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Therapeutic use of turmeric in Ayurveda
Turmeric: a yellow miracle?
The use of turmeric has a long tradition. In the Vedic culture of India, about 4000 years ago, turmeric was already used in ceremonies and as a culinary spice. You may know it as the spice that turns meals yellow or from the many turmeric supplements found in drugstores. Turmeric is popular and sometimes promoted as the answer to all your problems. How does Ayurveda view this?
Therapeutic use of herbs
In Ayurveda, the focus is on treating the cause of illness or imbalance to address it at its core. Symptoms are manifestations of a disease process that we can see and experience. They provide useful information. Many people use herbs symptomatically: ‘I suffer from acne and I’ve read that turmeric is good for acne.’
However, only working on symptoms and using turmeric in that way can only give a short or reduced result. Or you may find yourself needing to keep using it: you become dependent on it. After all, we can see the same symptoms in very different syndromes. A good diagnosis can provide clarity about the underlying cause. To then use the right herbs and dose, as one of the components in a targeted treatment plan, to address the cause and restore or support balance.
According to Ayurveda, turmeric cannot simply be the answer to all your problems, because it is necessary to look very specifically at whether turmeric fits within the right treatment for you.
Qualities of turmeric
Turmeric is bitter, astringent and sharp in taste (Rasa) and warming. It balances Kapha and is suitable for all Doshas when used in moderation. Because turmeric is also dry, light and pungent, it can disrupt Vata and Pitta when consumed in excess. Do not use if Pitta is already highly elevated. The therapeutic effect (Karma) of turmeric is broad. It is best known for its anti-inflammatory and liver-supportive properties. It also stimulates correct digestion. In Ayurveda, turmeric is used for both internal and external use.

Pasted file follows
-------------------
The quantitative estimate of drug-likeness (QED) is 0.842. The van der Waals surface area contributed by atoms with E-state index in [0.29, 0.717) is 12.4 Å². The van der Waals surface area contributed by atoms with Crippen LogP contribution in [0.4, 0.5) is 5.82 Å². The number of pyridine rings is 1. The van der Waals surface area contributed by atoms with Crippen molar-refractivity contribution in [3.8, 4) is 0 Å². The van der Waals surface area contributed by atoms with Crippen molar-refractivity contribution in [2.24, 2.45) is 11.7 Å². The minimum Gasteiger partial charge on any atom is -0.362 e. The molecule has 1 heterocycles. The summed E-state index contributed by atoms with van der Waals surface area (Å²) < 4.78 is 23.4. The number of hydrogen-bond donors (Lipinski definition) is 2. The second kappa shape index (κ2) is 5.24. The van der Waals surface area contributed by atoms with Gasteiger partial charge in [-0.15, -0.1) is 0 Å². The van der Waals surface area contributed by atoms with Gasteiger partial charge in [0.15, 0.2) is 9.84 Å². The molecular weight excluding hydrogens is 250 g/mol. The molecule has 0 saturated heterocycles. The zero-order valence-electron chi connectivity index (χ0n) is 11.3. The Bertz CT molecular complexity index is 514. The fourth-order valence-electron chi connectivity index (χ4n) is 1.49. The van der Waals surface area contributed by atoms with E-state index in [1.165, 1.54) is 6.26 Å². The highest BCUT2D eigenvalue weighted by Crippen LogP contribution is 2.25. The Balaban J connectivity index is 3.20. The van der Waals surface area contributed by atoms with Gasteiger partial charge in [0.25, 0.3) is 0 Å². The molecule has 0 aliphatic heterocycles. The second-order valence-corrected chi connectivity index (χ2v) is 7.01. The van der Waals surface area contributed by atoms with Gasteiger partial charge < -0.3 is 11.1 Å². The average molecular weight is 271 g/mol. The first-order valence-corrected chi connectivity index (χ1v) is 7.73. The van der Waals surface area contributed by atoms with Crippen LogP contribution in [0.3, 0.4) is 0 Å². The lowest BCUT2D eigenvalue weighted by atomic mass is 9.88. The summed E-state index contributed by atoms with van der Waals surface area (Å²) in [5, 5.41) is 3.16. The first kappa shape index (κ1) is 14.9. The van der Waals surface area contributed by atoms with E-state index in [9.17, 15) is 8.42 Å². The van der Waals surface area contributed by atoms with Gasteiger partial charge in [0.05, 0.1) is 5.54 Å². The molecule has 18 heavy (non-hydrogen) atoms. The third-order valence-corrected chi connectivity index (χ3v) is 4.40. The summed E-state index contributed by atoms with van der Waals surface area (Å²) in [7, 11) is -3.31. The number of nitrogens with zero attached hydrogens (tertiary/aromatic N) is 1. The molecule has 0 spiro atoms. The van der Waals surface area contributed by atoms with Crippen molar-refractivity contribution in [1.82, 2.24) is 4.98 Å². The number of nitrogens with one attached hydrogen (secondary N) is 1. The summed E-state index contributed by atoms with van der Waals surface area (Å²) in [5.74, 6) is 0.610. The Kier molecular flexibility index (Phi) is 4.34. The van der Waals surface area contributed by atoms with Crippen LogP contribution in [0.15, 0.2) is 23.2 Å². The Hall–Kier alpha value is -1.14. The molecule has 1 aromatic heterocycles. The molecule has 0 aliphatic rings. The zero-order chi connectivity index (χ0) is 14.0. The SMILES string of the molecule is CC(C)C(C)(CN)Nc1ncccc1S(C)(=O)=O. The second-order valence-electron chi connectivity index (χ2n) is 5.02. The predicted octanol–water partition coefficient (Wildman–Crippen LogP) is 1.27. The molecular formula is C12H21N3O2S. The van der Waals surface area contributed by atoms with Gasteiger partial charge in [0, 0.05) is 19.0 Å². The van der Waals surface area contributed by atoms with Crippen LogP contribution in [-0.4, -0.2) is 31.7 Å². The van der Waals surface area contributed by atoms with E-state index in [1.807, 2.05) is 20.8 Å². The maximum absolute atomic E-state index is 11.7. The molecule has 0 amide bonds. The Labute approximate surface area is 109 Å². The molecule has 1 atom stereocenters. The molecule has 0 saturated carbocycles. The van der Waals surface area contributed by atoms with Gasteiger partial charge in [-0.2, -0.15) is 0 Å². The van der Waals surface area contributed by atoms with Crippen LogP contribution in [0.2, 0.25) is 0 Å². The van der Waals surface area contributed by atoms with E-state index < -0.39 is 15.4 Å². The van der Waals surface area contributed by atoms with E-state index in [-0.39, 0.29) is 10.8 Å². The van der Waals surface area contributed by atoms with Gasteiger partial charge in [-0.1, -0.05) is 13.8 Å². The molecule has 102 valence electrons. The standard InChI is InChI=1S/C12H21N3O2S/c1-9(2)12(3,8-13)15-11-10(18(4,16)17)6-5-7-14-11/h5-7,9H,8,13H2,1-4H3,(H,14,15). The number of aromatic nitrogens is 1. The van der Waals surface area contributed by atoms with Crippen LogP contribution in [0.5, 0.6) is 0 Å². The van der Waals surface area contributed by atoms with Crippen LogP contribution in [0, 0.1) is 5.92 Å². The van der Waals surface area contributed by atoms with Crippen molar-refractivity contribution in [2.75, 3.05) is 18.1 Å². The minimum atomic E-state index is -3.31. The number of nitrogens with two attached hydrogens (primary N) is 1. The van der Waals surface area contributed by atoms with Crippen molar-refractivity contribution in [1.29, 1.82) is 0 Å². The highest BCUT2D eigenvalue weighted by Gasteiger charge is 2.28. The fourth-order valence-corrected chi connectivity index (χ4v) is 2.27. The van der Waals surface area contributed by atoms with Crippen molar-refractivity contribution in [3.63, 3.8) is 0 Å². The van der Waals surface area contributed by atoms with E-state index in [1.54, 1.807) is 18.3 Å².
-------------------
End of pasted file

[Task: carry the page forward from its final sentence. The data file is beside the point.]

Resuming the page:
Whole plant versus extraction
Traditionally, the rhizome of turmeric has been used in Ayurveda. The whole of substances that the turmeric rhizome contains offers a broad spectrum of therapeutic effect. In a regular drugstore you will often find supplements based on an extract. The vision behind this is biochemical: an in vitro study discovers an active substance, in this case curcumin. This curcumin is then extracted from the rhizome and made into a supplement. The idea here is that the isolated curcumin would be better than the whole turmeric, because curcumin has been shown to have an effect. An in vitro study does not tell you what the exact effect is in your body. The now isolated curcumin has a completely different effect and qualities than turmeric and lacks the balancing and protective qualities of the entire rhizome. A classic Ayurvedic supplement uses the entire rhizome.
What’s the problem with black pepper?
Many turmeric supplements are supplemented with piperine: the pungent main ingredient of black pepper. Because supplements often consist of extracted curcumin that is difficult to absorb, piperine is added to increase absorption. However, from an Ayurvedic point of view, that is not very useful. The absorption may be increased, but the combination with piperine causes turmeric to lose its anti-inflammatory effect.
Need a high dose?
We sometimes tend to think ‘more is better’. Herbs, however, are very concentrated substances. Too high doses can imbalance your metabolism. It is wise to look at why you take something: do you need it? Can you digest it? And: which use is best for you? High doses of turmeric are not recommended in Ayurveda. Negative effects can occur above 6 grams per day.
Turmeric for you
Using turmeric in dishes or as a tea can be a wonderful addition of bitter and astringent, the flavors we use less in our diet. It mildly supports your metabolism and you can use it safely. For the use of large quantities, the right supplements or if there is high Pitta or pregnancy, the advice of an Ayurvedic therapist is recommended.
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Juliette Reniers is (with Frank Eijkelkamp) owner of Yoga & Ayurveda retreat center The Land of Now, and Ayurvedic therapist, psychosocial counsellor and yoga therapist & teacher.